Regulation and supervision of all banks should be made ownership neutral
public sector banks : A release from the Press Information Bureau on June 24, titled “Public Sector Banks”, had this to say on strengthening PSBs: “Over the last four financial years, the Government of India has taken comprehensive steps under its 4R strategy of recognising NPAs transparently, resolving andcrecovering value from stressed accounts through clean and effective laws and processes, re-capitalising banks, and reforming banks through the PSB reform agenda”.
There seems to be some confusion between the legitimate functions of the sovereign; the owner; the regulator and the board or man agement. Recognising NPAs is a matter for the management and the regulator, namely the Reserve Bank of India (RBI). It is common to banking industry as a whole, and not restricted to the public sector. Legislating clean and effective laws and processes is the legitimate function of the sovereign, but thatis also common to PSBs, cooperative and private sector banks. Indeed, common to financial sector. Recapitalising banks is a legitimate function of owners; and in the case of PSBs, the government is the owner of majority shares but not the only share-holder. Some clarity on the PSB reform as distinct from the eco-system of the banking industry is essential in considering the way forward.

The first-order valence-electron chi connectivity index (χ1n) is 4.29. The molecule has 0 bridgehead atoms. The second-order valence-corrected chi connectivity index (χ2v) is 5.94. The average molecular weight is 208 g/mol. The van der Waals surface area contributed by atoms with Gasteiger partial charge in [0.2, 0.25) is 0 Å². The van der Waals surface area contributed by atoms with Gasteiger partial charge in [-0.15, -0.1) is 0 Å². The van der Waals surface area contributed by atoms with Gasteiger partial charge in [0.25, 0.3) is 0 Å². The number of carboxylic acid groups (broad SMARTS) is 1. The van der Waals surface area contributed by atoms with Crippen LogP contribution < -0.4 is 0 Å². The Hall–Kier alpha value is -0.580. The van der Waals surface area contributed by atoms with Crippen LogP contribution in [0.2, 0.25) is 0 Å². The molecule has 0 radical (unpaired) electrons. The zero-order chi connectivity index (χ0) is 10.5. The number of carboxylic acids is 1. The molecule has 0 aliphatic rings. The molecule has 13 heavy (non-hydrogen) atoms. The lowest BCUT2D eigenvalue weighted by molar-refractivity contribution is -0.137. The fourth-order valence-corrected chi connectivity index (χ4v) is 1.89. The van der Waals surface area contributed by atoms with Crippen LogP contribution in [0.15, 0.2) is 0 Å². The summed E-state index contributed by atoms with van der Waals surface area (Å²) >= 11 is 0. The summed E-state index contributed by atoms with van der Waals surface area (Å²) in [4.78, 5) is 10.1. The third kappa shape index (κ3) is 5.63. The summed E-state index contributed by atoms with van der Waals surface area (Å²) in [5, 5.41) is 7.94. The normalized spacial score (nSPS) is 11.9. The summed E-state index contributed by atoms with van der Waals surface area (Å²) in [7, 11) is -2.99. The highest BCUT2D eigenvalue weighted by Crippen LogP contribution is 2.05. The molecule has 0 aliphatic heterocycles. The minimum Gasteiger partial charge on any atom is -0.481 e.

The press release also stated that PSBs have been recapitalised with an amount of ~3.19 trillion during 2014-19. An additional amount of ~70,000 crore towards PSB recapitalisation has been budgeted for 2019-20. Additional infusion of capital may be needed, if the performance of PSBs continues to be as in the past. To meet capital adequacy norms and retain majority ownership, additional capital will be needed if PSBs do well,and expand their business. Either way, there could be demands on fiscal unless policies change in future.
Union finance minister announced on August 30 the merger of 10 PSBs into four. Is size an advantage for pursuing the objectives of public sector banking?
After the nationalisation of banks in 1969, banking became synonymous with PSBs. But now, private sector banks have significant presence. Further, PSBs are no longer owned 100 per cent by the government. Shares of PSBs are held by FIIs, domestic entities and individuals. By recapitalising unilaterally, the government has injected capital into PSBs, but the other shareholders have not. Whether the unilateral capital infusion by the government has disproportionately benefited non-government shareholders is unclear.
With the recent recapitalisation, the share of government has increased significantly in many banks. Interestingly, the share of domestic private shareholding is miniscule in larger private sector banks. In brief, banking system in India is predominantly government-owned or foreign-owned. Will this persist?